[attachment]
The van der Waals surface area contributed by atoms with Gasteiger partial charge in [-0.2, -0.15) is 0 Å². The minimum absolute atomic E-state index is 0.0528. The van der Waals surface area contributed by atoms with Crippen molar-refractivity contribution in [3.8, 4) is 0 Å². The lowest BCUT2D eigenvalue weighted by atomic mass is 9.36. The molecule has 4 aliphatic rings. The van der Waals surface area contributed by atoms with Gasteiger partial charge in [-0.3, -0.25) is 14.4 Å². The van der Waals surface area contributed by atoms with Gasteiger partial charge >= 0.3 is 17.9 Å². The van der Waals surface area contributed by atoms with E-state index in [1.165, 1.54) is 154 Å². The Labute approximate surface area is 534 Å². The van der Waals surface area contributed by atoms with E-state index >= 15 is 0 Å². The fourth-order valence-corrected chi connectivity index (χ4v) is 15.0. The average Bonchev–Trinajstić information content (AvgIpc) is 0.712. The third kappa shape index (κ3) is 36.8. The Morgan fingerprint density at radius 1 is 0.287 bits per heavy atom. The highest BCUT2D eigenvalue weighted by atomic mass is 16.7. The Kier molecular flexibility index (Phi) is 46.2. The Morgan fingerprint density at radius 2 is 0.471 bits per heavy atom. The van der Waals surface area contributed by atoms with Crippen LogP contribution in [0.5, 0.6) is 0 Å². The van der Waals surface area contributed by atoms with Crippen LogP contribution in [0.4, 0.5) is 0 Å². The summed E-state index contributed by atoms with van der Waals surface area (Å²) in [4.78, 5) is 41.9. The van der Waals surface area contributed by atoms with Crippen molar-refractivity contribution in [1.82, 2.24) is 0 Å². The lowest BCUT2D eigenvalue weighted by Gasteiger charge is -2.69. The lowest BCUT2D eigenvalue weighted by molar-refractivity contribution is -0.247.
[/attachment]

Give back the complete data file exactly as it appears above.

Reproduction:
The van der Waals surface area contributed by atoms with Gasteiger partial charge in [-0.2, -0.15) is 0 Å². The minimum absolute atomic E-state index is 0.0528. The van der Waals surface area contributed by atoms with Crippen molar-refractivity contribution in [3.8, 4) is 0 Å². The lowest BCUT2D eigenvalue weighted by atomic mass is 9.36. The molecule has 4 aliphatic rings. The van der Waals surface area contributed by atoms with Gasteiger partial charge in [-0.3, -0.25) is 14.4 Å². The van der Waals surface area contributed by atoms with Gasteiger partial charge >= 0.3 is 17.9 Å². The van der Waals surface area contributed by atoms with E-state index in [1.165, 1.54) is 154 Å². The Labute approximate surface area is 534 Å². The van der Waals surface area contributed by atoms with E-state index >= 15 is 0 Å². The fourth-order valence-corrected chi connectivity index (χ4v) is 15.0. The average Bonchev–Trinajstić information content (AvgIpc) is 0.712. The third kappa shape index (κ3) is 36.8. The Morgan fingerprint density at radius 1 is 0.287 bits per heavy atom. The highest BCUT2D eigenvalue weighted by atomic mass is 16.7. The Kier molecular flexibility index (Phi) is 46.2. The Morgan fingerprint density at radius 2 is 0.471 bits per heavy atom. The van der Waals surface area contributed by atoms with Crippen LogP contribution in [0.5, 0.6) is 0 Å². The van der Waals surface area contributed by atoms with Crippen LogP contribution in [0.4, 0.5) is 0 Å². The summed E-state index contributed by atoms with van der Waals surface area (Å²) in [4.78, 5) is 41.9. The van der Waals surface area contributed by atoms with Crippen molar-refractivity contribution in [1.82, 2.24) is 0 Å². The lowest BCUT2D eigenvalue weighted by Gasteiger charge is -2.69. The lowest BCUT2D eigenvalue weighted by molar-refractivity contribution is -0.247.